While everyone moving on to November has done a fantastic job, perhaps the most impressive player of the day was Matt Giannetti. He was one of the bigger stacks during the early part of Day 8 before running into a painful hand against Ben Lamb. With blinds at 150,000/300,000/40,000, Lamb raised pre-flop to 675,000 and Giannetti called. After the flop of Ah-9h-2d, Giannetti check-called a 700,000 chip bet. Both players checked the 7d on the turn and Giannetti once again checked the 2h on the river, a card which introduced the possibility of a flush. With the pot at just over 3 million chips, Lamb made a huge bet of 4 million. Obviously holding a good hand, but unsure of just how good it was compared to Lamb’s, Giannetti went into the deepest of tanks. One minute went by, then two. Then three. Esfandiari kept viewers interested by analyzing what he thought each player had. Five minutes. Eight. After ten minutes, Giannetti finally made the call with A-9, giving him top two pair. To his dismay, though, Lamb flipped over 2-3 for three-of-a-kind, giving him the large pot and sending Giannetti’s stack down to under 10 million.
Giannetti was noticeably shaken after that and even stepped away from the table a short time later to collect himself. Struggling to stay alive as he made it to the final ten, he held firm and didn’t make any rash moves. He was able to raise a couple times pre-flop without moving all-in to collect the blinds and antes, which at that point meant he was increasing his stack by around 10 percent. He finally decided to put all of chips at risk, twice doing it with pocket Jacks, and both times doubling-up. Matt Giannetti had emerged from the emotionally draining hand earlier in the evening and had climbed back from the November Nine bubble to make it to the final table with the third largest chip stack.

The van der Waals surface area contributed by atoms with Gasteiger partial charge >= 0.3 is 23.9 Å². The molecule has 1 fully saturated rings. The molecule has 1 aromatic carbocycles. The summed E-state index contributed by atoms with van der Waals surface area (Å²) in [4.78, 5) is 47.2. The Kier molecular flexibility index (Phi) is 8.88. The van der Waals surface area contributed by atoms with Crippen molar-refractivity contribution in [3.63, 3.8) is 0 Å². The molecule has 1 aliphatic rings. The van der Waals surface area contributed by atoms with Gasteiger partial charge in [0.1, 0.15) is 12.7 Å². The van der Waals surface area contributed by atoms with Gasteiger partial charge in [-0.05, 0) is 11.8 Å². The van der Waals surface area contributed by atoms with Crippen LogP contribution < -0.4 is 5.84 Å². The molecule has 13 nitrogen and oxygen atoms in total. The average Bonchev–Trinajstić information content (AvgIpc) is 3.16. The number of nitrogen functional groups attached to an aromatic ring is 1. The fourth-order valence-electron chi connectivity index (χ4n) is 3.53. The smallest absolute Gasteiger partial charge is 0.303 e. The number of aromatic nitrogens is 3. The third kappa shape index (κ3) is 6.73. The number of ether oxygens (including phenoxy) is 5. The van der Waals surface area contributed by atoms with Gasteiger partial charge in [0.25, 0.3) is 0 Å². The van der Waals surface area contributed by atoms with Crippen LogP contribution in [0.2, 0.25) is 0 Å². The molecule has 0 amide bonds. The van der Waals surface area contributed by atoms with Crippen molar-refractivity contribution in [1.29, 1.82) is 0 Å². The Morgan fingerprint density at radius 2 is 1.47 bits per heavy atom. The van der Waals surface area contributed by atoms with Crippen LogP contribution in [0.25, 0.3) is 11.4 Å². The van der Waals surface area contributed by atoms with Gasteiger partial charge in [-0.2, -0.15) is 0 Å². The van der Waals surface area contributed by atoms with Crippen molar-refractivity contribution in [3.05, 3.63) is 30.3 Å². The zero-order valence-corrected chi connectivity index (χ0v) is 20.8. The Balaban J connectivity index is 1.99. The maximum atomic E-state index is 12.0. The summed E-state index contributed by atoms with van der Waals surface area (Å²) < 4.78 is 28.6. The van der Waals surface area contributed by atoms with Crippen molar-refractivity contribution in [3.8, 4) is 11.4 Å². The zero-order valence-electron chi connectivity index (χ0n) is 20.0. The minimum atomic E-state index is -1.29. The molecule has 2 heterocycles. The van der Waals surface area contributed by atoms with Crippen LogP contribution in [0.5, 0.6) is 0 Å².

Here is how the chip counts stack up (pun intended):
1. Martin Staszko – 40,175,000
2. Eoghan O’Dea – 33,925,000
3. Matt Giannetti – 24,750,000
4. Phil Collins – 23,875,000
5. Ben Lamb – 20,875,000
6. Badih Bounahra – 19,700,000
7. Pius Heinz – 16,425,000
8. Anton Makievskyi – 13,825,000
9. Samuel Holden – 12,375,000
It is a final table with a very international flavor: just three Americans and one player each from the Czech Republic, Ireland, Belize, Germany, Ukraine, and England. At this point, everyone is guaranteed at least $782,115 with the winner taking home $8,711,956.
The players are now on a three and a half month break as they prepare for the rest of their Main Event journey. Play will resume on November 5th, will pause when there are just two players left, and will pick up again on November 7th to determine the next No-Limit Hold’em World Champion.
The final results
1st Germany Pius Heinz $8,715,368
2nd Czech Republic Martin Staszko $5,433,086
3rd United States Ben Lamb $4,021,138
4th United States Matt Giannetti $3,012,700
5th United States Phil Collins $2,269,599
6th Ireland Eoghan O’Dea $1,720,831
7th United States Badih Bounahra $1,314,097
8th Ukraine Anton Makiievskyi $1,010,015
9th England Sam Holden $782,115